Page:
Lastly, altruistic suicide is a type of suicide committed for the benefit of others or for the community. This includes self-sacrifice for military objectives. Oral tradition tells us how Nana Tweneboa Kodua of Kumawu sacrificed his life to liberate Asante Kingdom from the political dominion of Denkyira. This was a sort of altruistic suicide.

Political pressure can equally lead to altruistic suicide. For example, in 1954, Brazilian President Getulio Vargas committed suicide hours after resigning due to deepening political crisis. “He was found by his son in his private apartments at 08:30 local time. Dr Vargas, who shot himself through the heart, left a dramatic suicide note that was broadcast on national radio just two hours after his body was discovered. In it he complained his efforts to ‘liberate’ the people of Brazil had been hampered by foreign interests which he blamed for the economic crisis that is gripping the nation. His letter read: ‘Nothing remains except my blood. I gave you my life, now I give you my death. I choose this way to defend you, for my soul will be with you, my name shall be a flag for your struggle.’It ended: I take the first step to eternity. I leave life to enter history." (Source: BBC 1954). Discerning readers can check the following link . http://news.bbc.co.uk/onthisday/hi/dates/stories/august/24/newsid_4544000/4544759.stm

Apart from Freud and Durkheim another simple cause of suicide is guilt and shame. An individual suffering from guilt will say for example: “I feel very bad about what I did or what I did not do.” Individuals in the middle age beyond 40 years are most likely to suffer from guilt as they reflect on their past errors. A shameful person will say for example: “I feel very bad about who I am and whom I am not” Shame is a thinking error mostly due to envy or jealousy. Untreated guilt and shame can lead to suicide. Individuals who suffer from schizophrenia and schizoaffective disorder also hear some voices speaking to them to kill themselves or others. Transpersonal psychologists believe that spiritual matters cannot be rejected in the lessons of suicide. Some people believe holy angels speak to them to kill themselves or inflict pains on others.

Children are terrific observers but a very poor interpreters. What kinds of horrific movies are they exposed to? Are we teaching them about demons at their early stages in the Sunday schools? How professional are our Sunday school teachers, pastors or Moslem Imams who are inseparable agents of socialization? What are they teaching the kids? Are they inciting children against their grandparents on the grounds of witchcraft? What kind of messages do they hear on the electronic media? Let us instill hope in them rather than baseless superstition. Reading Elizabeth Kubler-Ross exposed me to the Indian literature giant, Rabindranath Tagore. Tagore entreats us never to limit a child to our own experience, for he/she was born in another era. Unfortunately, this is what most Ghanaian counsellors do; exerting their persona archetype (Explained in part I) on their clients. Out of shyness, people accept the convictions of their parents, pastors, teachers against their own wishes. We repress our feelings making us unconsciously hypocrites. Unconscious hypocrisy causes depression and suicide.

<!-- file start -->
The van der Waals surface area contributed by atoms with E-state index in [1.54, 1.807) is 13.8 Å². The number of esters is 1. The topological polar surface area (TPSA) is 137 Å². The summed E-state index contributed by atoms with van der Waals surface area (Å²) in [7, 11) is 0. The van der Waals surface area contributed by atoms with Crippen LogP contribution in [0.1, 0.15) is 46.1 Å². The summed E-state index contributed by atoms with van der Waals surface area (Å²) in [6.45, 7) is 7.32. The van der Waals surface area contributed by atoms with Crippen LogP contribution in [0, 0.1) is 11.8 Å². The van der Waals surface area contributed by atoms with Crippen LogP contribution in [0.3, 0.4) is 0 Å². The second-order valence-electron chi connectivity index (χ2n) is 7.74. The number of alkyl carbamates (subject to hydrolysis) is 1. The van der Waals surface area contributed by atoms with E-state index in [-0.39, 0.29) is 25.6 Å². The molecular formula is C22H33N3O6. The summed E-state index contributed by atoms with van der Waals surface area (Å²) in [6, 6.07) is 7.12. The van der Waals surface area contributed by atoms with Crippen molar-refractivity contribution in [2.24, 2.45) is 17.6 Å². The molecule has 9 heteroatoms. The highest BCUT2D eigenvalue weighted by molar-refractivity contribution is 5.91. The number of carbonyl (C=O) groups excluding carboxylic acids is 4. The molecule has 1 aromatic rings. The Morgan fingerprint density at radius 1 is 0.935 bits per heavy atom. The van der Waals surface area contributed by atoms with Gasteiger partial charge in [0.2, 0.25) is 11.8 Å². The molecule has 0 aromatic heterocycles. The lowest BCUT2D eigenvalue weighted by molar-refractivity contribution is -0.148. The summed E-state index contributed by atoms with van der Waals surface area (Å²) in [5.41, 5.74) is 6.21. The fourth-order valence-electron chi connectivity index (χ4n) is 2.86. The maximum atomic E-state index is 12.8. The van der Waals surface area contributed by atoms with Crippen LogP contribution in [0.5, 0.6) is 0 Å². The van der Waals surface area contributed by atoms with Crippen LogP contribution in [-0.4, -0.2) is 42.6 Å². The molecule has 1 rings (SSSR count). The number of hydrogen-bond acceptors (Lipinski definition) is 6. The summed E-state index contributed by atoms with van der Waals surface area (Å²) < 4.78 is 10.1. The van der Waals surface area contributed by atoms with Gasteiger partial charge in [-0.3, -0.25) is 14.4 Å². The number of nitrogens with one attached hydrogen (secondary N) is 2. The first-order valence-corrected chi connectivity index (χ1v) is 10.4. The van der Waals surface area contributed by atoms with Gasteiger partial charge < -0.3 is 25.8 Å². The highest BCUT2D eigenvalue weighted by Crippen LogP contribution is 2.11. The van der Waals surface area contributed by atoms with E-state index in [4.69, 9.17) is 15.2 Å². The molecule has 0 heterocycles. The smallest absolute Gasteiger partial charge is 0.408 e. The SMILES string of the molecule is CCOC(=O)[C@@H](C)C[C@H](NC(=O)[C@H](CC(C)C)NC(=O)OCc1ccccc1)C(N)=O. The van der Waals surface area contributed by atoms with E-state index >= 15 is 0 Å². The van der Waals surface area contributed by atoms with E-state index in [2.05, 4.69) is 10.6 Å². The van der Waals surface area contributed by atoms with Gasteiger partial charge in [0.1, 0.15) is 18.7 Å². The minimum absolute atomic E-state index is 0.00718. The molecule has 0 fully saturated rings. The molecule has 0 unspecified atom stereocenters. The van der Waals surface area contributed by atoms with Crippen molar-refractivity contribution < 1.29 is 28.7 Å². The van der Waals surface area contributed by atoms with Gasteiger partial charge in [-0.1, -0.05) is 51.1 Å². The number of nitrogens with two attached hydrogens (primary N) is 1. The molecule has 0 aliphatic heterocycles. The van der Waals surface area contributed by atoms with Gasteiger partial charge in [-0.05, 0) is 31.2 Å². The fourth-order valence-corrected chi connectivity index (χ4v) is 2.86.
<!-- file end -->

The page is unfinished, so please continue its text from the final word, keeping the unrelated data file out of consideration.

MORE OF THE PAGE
In order to prevent suicide, individuals must practice speaking out their mind. We can attain inner peace by confronting the realities of our own suffering. Going “Rashida Malafaka lady’s” way could ameliorate one from inner emotional problems and suicidal thoughts. Pastoral counselling which is very common in Ghana cannot meet the emotional needs of individuals with suicidal thoughts and depression. Trained pastoral counselors must help their clients to resolve the ambivalence (contemplation) rather than instructing them per the counsellor’s own convictions. Counsellors must be humble enough to recognize their shortcomings and direct their clients to seek appropriate help.

Government must be serious with psychotherapy in Ghana. How can people without formal training in counselling and psychotherapy be announcing their consultation fees on the media? The only normal person you know are people you do not know well (Alfred Adler). Let us love every one and eschew suicide and homicide. We can conceive of a future without high-rises. But a humanity without music and love is not just inconceivable; it is impossible (George Leonard). Let us work together for Ghana and say no to suicide. God Bless Our Homeland Ghana. And Make Us Cherish Fearless Honesty!

By Nana Yaw Osei (Padigo), Minnesota, USA. Nana Yaw Osei works in the field of psychotherapy. He studies PhD in Psychology. N_yawosei@hotmail.com

Columnist: Osei, Nana Yaw